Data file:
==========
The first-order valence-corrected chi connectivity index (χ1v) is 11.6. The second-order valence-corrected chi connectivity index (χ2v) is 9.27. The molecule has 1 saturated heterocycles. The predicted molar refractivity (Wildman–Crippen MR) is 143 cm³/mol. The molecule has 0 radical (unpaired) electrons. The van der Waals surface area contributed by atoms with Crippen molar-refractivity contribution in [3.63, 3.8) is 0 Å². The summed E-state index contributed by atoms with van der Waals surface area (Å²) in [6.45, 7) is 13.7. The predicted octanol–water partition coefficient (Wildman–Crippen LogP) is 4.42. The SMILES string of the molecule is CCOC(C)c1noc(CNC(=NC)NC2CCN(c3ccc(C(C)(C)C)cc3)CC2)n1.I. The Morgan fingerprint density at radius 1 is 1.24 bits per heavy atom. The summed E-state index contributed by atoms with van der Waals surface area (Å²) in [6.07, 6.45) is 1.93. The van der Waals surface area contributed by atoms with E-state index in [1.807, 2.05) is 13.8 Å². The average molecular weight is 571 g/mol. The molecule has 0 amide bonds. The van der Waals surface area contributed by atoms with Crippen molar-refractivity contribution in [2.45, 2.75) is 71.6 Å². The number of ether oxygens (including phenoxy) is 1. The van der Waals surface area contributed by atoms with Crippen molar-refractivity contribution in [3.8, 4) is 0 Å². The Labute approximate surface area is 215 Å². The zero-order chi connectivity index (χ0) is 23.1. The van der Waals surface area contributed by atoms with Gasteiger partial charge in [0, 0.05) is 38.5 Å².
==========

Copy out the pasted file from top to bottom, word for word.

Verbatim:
The first-order valence-corrected chi connectivity index (χ1v) is 11.6. The second-order valence-corrected chi connectivity index (χ2v) is 9.27. The molecule has 1 saturated heterocycles. The predicted molar refractivity (Wildman–Crippen MR) is 143 cm³/mol. The molecule has 0 radical (unpaired) electrons. The van der Waals surface area contributed by atoms with Crippen molar-refractivity contribution in [3.63, 3.8) is 0 Å². The summed E-state index contributed by atoms with van der Waals surface area (Å²) in [6.45, 7) is 13.7. The predicted octanol–water partition coefficient (Wildman–Crippen LogP) is 4.42. The SMILES string of the molecule is CCOC(C)c1noc(CNC(=NC)NC2CCN(c3ccc(C(C)(C)C)cc3)CC2)n1.I. The Morgan fingerprint density at radius 1 is 1.24 bits per heavy atom. The summed E-state index contributed by atoms with van der Waals surface area (Å²) in [6.07, 6.45) is 1.93. The van der Waals surface area contributed by atoms with E-state index in [1.807, 2.05) is 13.8 Å². The average molecular weight is 571 g/mol. The molecule has 0 amide bonds. The van der Waals surface area contributed by atoms with Crippen molar-refractivity contribution in [2.45, 2.75) is 71.6 Å². The number of ether oxygens (including phenoxy) is 1. The van der Waals surface area contributed by atoms with Crippen molar-refractivity contribution in [3.8, 4) is 0 Å². The Labute approximate surface area is 215 Å². The zero-order chi connectivity index (χ0) is 23.1. The van der Waals surface area contributed by atoms with Gasteiger partial charge in [0, 0.05) is 38.5 Å².